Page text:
“Regulatory sandboxes” are test fields limited in time and space in which innovative technologies and business models can be tested under real conditions. Often, innovative technologies and business models fall outside the applicable legal framework. This is because the innovations were not yet developed at the time the standards were enacted and therefore could not be taken into account. Under EU legislation the principle of technology neutrality applies. However, this does not exclude the possibility of including real-life conditions. Regulatory sandboxes use the regulatory leeway. They use experimental clauses and other flexibility instruments to be able to deviate from the existing legal framework. The focus is not only on promoting technical innovation, but also on looking at the adaptation of future legislation through the experience gained within the regulatory sandboxes.
Financial market infrastructures are central elements of the financial system and connect different markets and participants. The DLT market infrastructure concept includes
1) A DLT-MTF is a multilateral trading facility operated by an investment firm or market operator authorised under MiFID II and granted specific authorisation under the DLT pilot regime. It is in principle subject to the regulatory requirements for a multilateral trading facility in MiFID II), but with exceptions. There is no obligation to report transactions (Art. 26 of Regulation (EU) No. 600/2014). However, the DLT-MTF keeps records of all trades executed through its systems. The records must contain all information referred to in Art. 26(3) of Regulation (EU) No 600/2014 that is relevant to the system used by the DLT-MTF and the member or participant executing the transaction. It shall also ensure that the competent authorities entitled to receive the data directly from the multilateral trading facility have direct and immediate access to that information. In order to have access to these records, the competent authority shall be admitted to the DLT-MTF as a participating regulatory observer.
2) A DLT-SS is a settlement system operated by an authorised CSD that has received specific authorisation under the DLT pilot regime. The DLT-SS is subject to the CSD Regulation (Regulation (EU) 909/2014), but again with exceptions. Thus, a CSD operating a DLT-SS has the possibility to apply for a time-limited exemption from the cash settlement rules of the CSD Regulation. Thus, it can develop innovative solutions under the pilot scheme by facilitating access to commercial bank money or the use of “e-money tokens”.
3) A DLT-TSS can take two forms. It is either a DLT-MTF combining the services provided by a DLT-MTF and a DLT-SS and operated by an investment firm or market operator that has received specific authorisation to operate a DLT-TSS under the DLT pilot regime. Or it may also be a DLT-SS combining the services provided by a DLT-MTF and a DLT-SS and operated by a CSD that has received specific authorisation to operate a DLT-TSS under the DLT pilot regime. It is subject to the requirements for MTFs and CSDs, but with exceptions. In particular, investment firms or other market operators may make extensive use of exemptions with regard to the CSD Regulation (for example, on settlement internalisation, CSD authorisation requirements and procedures, and organisational requirements in Art. 26 and Art. 27 of the CSD Regulation).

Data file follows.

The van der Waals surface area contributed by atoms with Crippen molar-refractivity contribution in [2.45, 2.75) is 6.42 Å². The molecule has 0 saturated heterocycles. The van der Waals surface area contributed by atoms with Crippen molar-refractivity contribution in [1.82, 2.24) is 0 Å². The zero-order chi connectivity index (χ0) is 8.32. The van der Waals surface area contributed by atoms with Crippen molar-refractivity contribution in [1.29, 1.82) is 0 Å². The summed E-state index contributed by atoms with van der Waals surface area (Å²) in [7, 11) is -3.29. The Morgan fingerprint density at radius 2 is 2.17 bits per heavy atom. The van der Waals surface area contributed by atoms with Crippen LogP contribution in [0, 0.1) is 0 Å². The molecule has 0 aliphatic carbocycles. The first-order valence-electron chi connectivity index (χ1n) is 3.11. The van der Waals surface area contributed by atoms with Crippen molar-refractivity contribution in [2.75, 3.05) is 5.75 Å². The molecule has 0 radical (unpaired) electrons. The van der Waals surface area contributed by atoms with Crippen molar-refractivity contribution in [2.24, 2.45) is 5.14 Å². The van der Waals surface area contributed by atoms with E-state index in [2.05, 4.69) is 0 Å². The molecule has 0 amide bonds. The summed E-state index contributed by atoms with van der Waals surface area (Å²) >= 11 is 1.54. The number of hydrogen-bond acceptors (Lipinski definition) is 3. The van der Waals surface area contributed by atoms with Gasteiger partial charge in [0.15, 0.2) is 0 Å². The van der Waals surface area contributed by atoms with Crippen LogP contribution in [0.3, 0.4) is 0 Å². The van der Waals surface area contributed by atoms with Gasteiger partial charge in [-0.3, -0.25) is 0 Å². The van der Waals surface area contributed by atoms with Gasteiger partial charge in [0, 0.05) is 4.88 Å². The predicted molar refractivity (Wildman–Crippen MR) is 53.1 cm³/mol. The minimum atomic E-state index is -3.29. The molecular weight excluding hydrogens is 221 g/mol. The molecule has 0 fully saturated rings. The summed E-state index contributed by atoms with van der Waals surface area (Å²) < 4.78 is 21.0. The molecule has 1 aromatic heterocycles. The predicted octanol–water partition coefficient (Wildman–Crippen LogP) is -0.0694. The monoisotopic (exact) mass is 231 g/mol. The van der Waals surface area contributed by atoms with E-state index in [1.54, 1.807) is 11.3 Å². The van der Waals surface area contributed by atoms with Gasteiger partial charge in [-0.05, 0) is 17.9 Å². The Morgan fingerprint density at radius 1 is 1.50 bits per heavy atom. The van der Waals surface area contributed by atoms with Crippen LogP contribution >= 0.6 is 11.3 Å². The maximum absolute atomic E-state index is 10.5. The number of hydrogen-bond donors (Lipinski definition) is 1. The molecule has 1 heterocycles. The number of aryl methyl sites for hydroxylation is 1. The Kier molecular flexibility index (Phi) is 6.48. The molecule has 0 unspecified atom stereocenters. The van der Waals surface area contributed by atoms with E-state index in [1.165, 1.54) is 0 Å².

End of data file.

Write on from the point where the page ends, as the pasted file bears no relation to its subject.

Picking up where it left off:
The DLT pilot regime also imposes additional organisational requirements on the DLT market infrastructures (in addition to facilitations) with regard to the novelty of the technology (Art. 7 DLT Regulation). This is intended to ensure a close exchange between the competent authorities, ESMA and the DLT market infrastructures. The supervisory authorities shall prohibit the further exercise of the activity if the requirements are no longer met. The additional requirements include:
The DLT pilot regime addresses already regulated companies such as CSDs, investment firms or market operators. They can operate DLT market infrastructures under certain facilitations (but also with the additional requirements of the regulation).
Investment firms do not have to be MTF operators; other licences (such as a mere investment brokerage licence) are also sufficient to apply for a licence under the DLT pilot regime. It also enables previously unregulated companies in the DLT industry an (easier) path to becoming a regulated market infrastructure operator. A company can apply for a corresponding MiFID II licence as an investment firm from the respective competent supervisory authority using the DLT pilot regime. For such companies, both the permission for a DLT-MTF and a DLT-TSS can be considered.
The DLT-SS (without additional DLT-MTF) is only open to CSDs.
ESMA’s recently published Annual Work Programme 2023 contained the announcement that “Guidelines on the templates for permission under the DLT pilot regime” would be published.
 cf. German Federal Ministry for Economic Affairs and Energy: Freiräume für Innovationen – Das Handbuch für Reallabore, section 3, as of July 2019.